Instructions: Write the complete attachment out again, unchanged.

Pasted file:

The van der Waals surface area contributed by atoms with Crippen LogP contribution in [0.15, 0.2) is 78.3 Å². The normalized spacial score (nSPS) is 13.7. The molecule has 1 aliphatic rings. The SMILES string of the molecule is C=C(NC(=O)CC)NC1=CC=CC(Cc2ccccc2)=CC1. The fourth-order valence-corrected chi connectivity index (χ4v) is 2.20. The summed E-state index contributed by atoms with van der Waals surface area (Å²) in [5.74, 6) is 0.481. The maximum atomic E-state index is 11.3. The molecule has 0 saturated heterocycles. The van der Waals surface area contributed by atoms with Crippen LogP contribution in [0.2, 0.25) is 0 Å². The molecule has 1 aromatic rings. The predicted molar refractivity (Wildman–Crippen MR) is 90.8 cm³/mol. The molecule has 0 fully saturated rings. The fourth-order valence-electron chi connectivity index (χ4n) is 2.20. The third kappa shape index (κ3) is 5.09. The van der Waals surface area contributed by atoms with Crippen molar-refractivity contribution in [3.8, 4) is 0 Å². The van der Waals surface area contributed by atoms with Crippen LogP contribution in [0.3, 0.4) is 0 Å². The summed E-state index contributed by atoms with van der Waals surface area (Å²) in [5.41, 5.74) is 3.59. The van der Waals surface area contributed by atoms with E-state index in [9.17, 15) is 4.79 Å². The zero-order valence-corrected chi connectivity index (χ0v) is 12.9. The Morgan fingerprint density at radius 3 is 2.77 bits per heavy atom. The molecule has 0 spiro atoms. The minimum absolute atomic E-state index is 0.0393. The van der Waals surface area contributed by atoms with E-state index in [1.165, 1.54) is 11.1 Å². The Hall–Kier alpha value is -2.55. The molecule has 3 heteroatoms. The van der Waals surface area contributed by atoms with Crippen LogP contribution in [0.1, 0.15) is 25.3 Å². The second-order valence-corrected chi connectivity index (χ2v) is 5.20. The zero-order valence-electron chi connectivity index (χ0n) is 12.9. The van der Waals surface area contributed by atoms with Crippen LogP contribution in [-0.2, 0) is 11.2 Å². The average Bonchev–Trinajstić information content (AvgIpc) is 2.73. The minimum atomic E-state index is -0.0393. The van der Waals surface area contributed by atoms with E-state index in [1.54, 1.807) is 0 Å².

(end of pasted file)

The van der Waals surface area contributed by atoms with Crippen LogP contribution in [0.15, 0.2) is 78.3 Å². The normalized spacial score (nSPS) is 13.7. The molecule has 1 aliphatic rings. The SMILES string of the molecule is C=C(NC(=O)CC)NC1=CC=CC(Cc2ccccc2)=CC1. The fourth-order valence-corrected chi connectivity index (χ4v) is 2.20. The summed E-state index contributed by atoms with van der Waals surface area (Å²) in [5.74, 6) is 0.481. The maximum atomic E-state index is 11.3. The molecule has 0 saturated heterocycles. The van der Waals surface area contributed by atoms with Crippen LogP contribution in [0.2, 0.25) is 0 Å². The molecule has 1 aromatic rings. The predicted molar refractivity (Wildman–Crippen MR) is 90.8 cm³/mol. The molecule has 0 fully saturated rings. The fourth-order valence-electron chi connectivity index (χ4n) is 2.20. The third kappa shape index (κ3) is 5.09. The van der Waals surface area contributed by atoms with Crippen molar-refractivity contribution in [3.8, 4) is 0 Å². The van der Waals surface area contributed by atoms with Crippen LogP contribution in [0.3, 0.4) is 0 Å². The summed E-state index contributed by atoms with van der Waals surface area (Å²) in [5.41, 5.74) is 3.59. The van der Waals surface area contributed by atoms with E-state index in [9.17, 15) is 4.79 Å². The zero-order valence-corrected chi connectivity index (χ0v) is 12.9. The Morgan fingerprint density at radius 3 is 2.77 bits per heavy atom. The molecule has 0 spiro atoms. The minimum absolute atomic E-state index is 0.0393. The van der Waals surface area contributed by atoms with E-state index in [1.165, 1.54) is 11.1 Å². The Hall–Kier alpha value is -2.55. The molecule has 3 heteroatoms. The van der Waals surface area contributed by atoms with Crippen LogP contribution in [0.1, 0.15) is 25.3 Å². The second-order valence-corrected chi connectivity index (χ2v) is 5.20. The zero-order valence-electron chi connectivity index (χ0n) is 12.9. The van der Waals surface area contributed by atoms with Crippen LogP contribution in [-0.2, 0) is 11.2 Å². The average Bonchev–Trinajstić information content (AvgIpc) is 2.73. The minimum atomic E-state index is -0.0393. The van der Waals surface area contributed by atoms with E-state index in [1.54, 1.807) is 0 Å².